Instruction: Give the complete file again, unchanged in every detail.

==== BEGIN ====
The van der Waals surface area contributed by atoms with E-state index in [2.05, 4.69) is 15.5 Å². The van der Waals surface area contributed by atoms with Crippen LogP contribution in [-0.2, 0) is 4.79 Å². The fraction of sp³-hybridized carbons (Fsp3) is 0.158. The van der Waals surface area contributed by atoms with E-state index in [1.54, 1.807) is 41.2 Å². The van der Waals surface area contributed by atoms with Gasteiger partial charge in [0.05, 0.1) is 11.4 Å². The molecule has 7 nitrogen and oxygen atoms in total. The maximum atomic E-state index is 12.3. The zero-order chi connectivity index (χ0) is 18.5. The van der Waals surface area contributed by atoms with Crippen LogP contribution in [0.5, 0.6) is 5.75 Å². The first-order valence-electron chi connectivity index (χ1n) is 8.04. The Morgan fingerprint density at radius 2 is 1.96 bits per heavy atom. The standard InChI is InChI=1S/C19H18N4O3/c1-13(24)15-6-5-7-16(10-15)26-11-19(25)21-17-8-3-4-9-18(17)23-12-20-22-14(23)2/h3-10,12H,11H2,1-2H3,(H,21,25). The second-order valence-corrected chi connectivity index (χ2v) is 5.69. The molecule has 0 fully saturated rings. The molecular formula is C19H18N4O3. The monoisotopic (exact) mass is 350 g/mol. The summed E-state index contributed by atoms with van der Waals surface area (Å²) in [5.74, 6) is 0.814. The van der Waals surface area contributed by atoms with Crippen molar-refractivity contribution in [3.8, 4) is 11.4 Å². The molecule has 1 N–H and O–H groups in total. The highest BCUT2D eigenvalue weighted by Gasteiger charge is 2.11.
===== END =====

The van der Waals surface area contributed by atoms with E-state index in [2.05, 4.69) is 15.5 Å². The van der Waals surface area contributed by atoms with Crippen LogP contribution in [-0.2, 0) is 4.79 Å². The fraction of sp³-hybridized carbons (Fsp3) is 0.158. The van der Waals surface area contributed by atoms with E-state index in [1.54, 1.807) is 41.2 Å². The van der Waals surface area contributed by atoms with Gasteiger partial charge in [0.05, 0.1) is 11.4 Å². The molecule has 7 nitrogen and oxygen atoms in total. The maximum atomic E-state index is 12.3. The zero-order chi connectivity index (χ0) is 18.5. The van der Waals surface area contributed by atoms with Crippen LogP contribution in [0.5, 0.6) is 5.75 Å². The first-order valence-electron chi connectivity index (χ1n) is 8.04. The Morgan fingerprint density at radius 2 is 1.96 bits per heavy atom. The standard InChI is InChI=1S/C19H18N4O3/c1-13(24)15-6-5-7-16(10-15)26-11-19(25)21-17-8-3-4-9-18(17)23-12-20-22-14(23)2/h3-10,12H,11H2,1-2H3,(H,21,25). The second-order valence-corrected chi connectivity index (χ2v) is 5.69. The molecule has 0 fully saturated rings. The molecular formula is C19H18N4O3. The monoisotopic (exact) mass is 350 g/mol. The summed E-state index contributed by atoms with van der Waals surface area (Å²) in [5.74, 6) is 0.814. The van der Waals surface area contributed by atoms with Crippen molar-refractivity contribution in [3.8, 4) is 11.4 Å². The molecule has 1 N–H and O–H groups in total. The highest BCUT2D eigenvalue weighted by Gasteiger charge is 2.11.